Engineering Controls for Silica in Construction
Cut-off saws (also known as hand-held abrasive cutters, chop
saws, and quickie saws) are used extensively throughout the
construction industry.They are frequently used without dust
controls to cut brick, concrete slabs, block and pavers which
typically contain crystalline silica. Cutting those masonry
materials without dust controls can surround the worker in a cloud
of dust that contains respirable crystalline silica (RCS).
The Cut-off Saw without Engineering Controls video shows the
potential exposure that results when cutting a concrete block
without dust controls.The workerâ€™s respirable dust exposure is
shown in the bar at the right.The units are milligrams of
respirable dust per cubic meter of air.
Two types of engineering controls are available to reduce dust
exposures from cutting masonry with a cut-off saw.The first type of
control uses water to suppress the dust.The second used local
exhaust ventilation to capture dust at its source.Both types of
control are described below.Each description is followed by a video
that demonstrates the effectiveness of the dust control.
1. Dust suppression with water
Water may be used to suppress dust produced by pneumatic,
hydraulic, or gasoline-powered saws.Water is typically applied to
the blade through one or two nozzles to suppress dust
emissions.Water may be supplied from a portable pressurized tank or
a hose.The recommended flow rate is 0.5 liters (17 ounces) of water
per minute to suppress dust .Less water will
not be as effective.More water will not increase dust
control.Electric-powered saws with water attachments are also
The Cut-off Saw with Water Controls video shows the same worker
using a cut-off saw with dust suppression with water.The workerâ€™s
respirable dust exposure, shown in the bar at the right, is much
lower than in the previous video.
2. Local exhaust ventilation
Local exhaust ventilation is used on hand-held concrete saws in
the form of an exhaust hood (or shroud) that surrounds the
blade.The hood is connected to an industrial vacuum cleaner by a
flexible hose.The vacuum cleaner produces suction to capture the
dust at its source. The hood should be in close contact with the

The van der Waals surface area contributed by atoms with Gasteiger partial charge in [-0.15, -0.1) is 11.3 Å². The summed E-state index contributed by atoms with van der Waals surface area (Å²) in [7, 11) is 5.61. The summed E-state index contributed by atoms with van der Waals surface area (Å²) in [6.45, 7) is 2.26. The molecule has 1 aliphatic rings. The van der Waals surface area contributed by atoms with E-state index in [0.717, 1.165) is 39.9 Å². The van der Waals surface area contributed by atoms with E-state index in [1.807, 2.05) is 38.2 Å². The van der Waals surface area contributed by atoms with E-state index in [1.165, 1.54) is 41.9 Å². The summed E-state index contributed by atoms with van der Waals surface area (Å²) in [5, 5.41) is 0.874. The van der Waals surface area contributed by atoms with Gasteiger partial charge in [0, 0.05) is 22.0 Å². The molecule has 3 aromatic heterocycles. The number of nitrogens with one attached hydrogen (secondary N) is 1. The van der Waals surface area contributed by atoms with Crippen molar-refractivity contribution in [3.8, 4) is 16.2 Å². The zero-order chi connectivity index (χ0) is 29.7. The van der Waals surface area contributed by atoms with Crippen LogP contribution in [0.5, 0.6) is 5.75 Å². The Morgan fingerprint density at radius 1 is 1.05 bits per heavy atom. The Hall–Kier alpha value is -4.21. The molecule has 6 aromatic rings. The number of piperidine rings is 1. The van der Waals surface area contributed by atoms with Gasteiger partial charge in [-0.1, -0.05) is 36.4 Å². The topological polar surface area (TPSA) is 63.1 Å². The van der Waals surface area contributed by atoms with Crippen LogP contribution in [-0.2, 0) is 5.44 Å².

surface to be cut for best results.Adjustable hoods that can
accommodate different cutting depths are preferred.
The vacuum cleaner should have the following features:
- Sufficient flow rate to capture the dust and transport it to
the vacuum source. One study showed that and air flow rate of 70
cubic feet per minute (cfm) was required to achieve effective dust
- A high-efficiency particulate air (HEPA) filter to reduce the
chances of releasing dust containing RCS from the vacuum into the
- A pre-filter or cyclone to increase the length of service of
the HEPA filter.
- A filter replacement indicator, such as a pressure gauge. If
the vacuum cleaner does not have a pressure gauge, workers can
monitor the air flow by checking to see if a dust plume is escaping
from around the shroud.
- The ability to clean and replace filters and full collection
bowls or bags without exposing the operators to dust.
- A motor that draws at least 10 amps.
A 2-inch diameter hose with a smooth interior and a length of no
more than 15 feet provides adequate air flow to capture and
transport the dust. The hose should have as few elbows or turns as
The Cut-off Saw with Vacuum Controls video shows the worker
using a cut-off saw with local exhaust ventilation.The bar on the
right shows that the workerâ€™s respirable dust exposure is even
lower when compared to the dust suppression with water method.
For more information about dust controls for cut-off saws
of the effectiveness of dust control on cut-off saws used in the
construction industry [PDF – 314 KB]
effect of local exhaust ventilation controls on dust exposures
during concrete cutting and grinding activities [PDF – 354
American Industrial Hygiene Association Journal: 2002 / 63:
Engineering control technologies to reduce occupational silica
exposures in masonry cutting and tuckpointing [PDF – 2.90
Public Health Reports: 2009/ 124 (Supplement 1) 101-111.
Laboratory evaluation to reduce respirable crystalline silica dust
when cutting concrete roofing tiles using a masonry saw [PDF –
Journal of Occupational and Environmental Hygiene:2010/ 7(4):
- Time to
clear the air – paving the way for healthier work
(Press Release) Health and Safety Executive (HSE) 2009.
- Time to Clean
the Air! Protect your lungs when using cut-off saws [PDF – 213
Health and Safety Executive (HSE) (2008).
In-depth survey of dust control technology for cutting concrete
block and tuckpointing brick at The International Masonry Institute
Bordentown Training Center, Bordentown, New Jersey
NIOSH Report No. EPHB 282-13 (2007).
Shepherd & Susan Woskie (2013): Controlling Dust from Concrete
Journal of Occupational and Environmental Hygiene, 10:2, 64-70
Middaugh, Bryan Hubbard, Neil Zimmerman & James McGlothlin
(2012): Evaluation of Cut-Off Saw Exposure Control Methods for
Respirable Dust and Crystalline Silica in Roadway
Journal of Occupational and Environmental Hygiene, 9:3,
controls to reduce exposure to respirable dusts in the construction